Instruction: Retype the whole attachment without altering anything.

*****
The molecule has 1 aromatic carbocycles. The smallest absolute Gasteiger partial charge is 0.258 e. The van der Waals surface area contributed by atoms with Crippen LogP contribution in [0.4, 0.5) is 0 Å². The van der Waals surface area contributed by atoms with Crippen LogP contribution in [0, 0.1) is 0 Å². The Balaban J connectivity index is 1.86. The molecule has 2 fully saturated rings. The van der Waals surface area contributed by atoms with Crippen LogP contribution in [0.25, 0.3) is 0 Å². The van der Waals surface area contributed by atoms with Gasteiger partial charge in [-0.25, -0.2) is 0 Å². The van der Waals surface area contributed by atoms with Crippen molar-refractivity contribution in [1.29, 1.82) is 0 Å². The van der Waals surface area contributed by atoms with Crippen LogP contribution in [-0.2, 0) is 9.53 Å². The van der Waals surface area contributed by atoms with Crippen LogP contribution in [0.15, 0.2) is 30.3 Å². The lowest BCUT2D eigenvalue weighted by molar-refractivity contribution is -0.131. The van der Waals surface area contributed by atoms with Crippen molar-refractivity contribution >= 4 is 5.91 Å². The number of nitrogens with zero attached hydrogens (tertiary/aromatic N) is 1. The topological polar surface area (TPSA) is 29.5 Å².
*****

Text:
The molecule has 1 aromatic carbocycles. The smallest absolute Gasteiger partial charge is 0.258 e. The van der Waals surface area contributed by atoms with Crippen LogP contribution in [0.4, 0.5) is 0 Å². The van der Waals surface area contributed by atoms with Crippen LogP contribution in [0, 0.1) is 0 Å². The Balaban J connectivity index is 1.86. The molecule has 2 fully saturated rings. The van der Waals surface area contributed by atoms with Crippen LogP contribution in [0.25, 0.3) is 0 Å². The van der Waals surface area contributed by atoms with Gasteiger partial charge in [-0.25, -0.2) is 0 Å². The van der Waals surface area contributed by atoms with Crippen molar-refractivity contribution in [1.29, 1.82) is 0 Å². The van der Waals surface area contributed by atoms with Crippen LogP contribution in [-0.2, 0) is 9.53 Å². The van der Waals surface area contributed by atoms with Crippen LogP contribution in [0.15, 0.2) is 30.3 Å². The lowest BCUT2D eigenvalue weighted by molar-refractivity contribution is -0.131. The van der Waals surface area contributed by atoms with Crippen molar-refractivity contribution >= 4 is 5.91 Å². The number of nitrogens with zero attached hydrogens (tertiary/aromatic N) is 1. The topological polar surface area (TPSA) is 29.5 Å².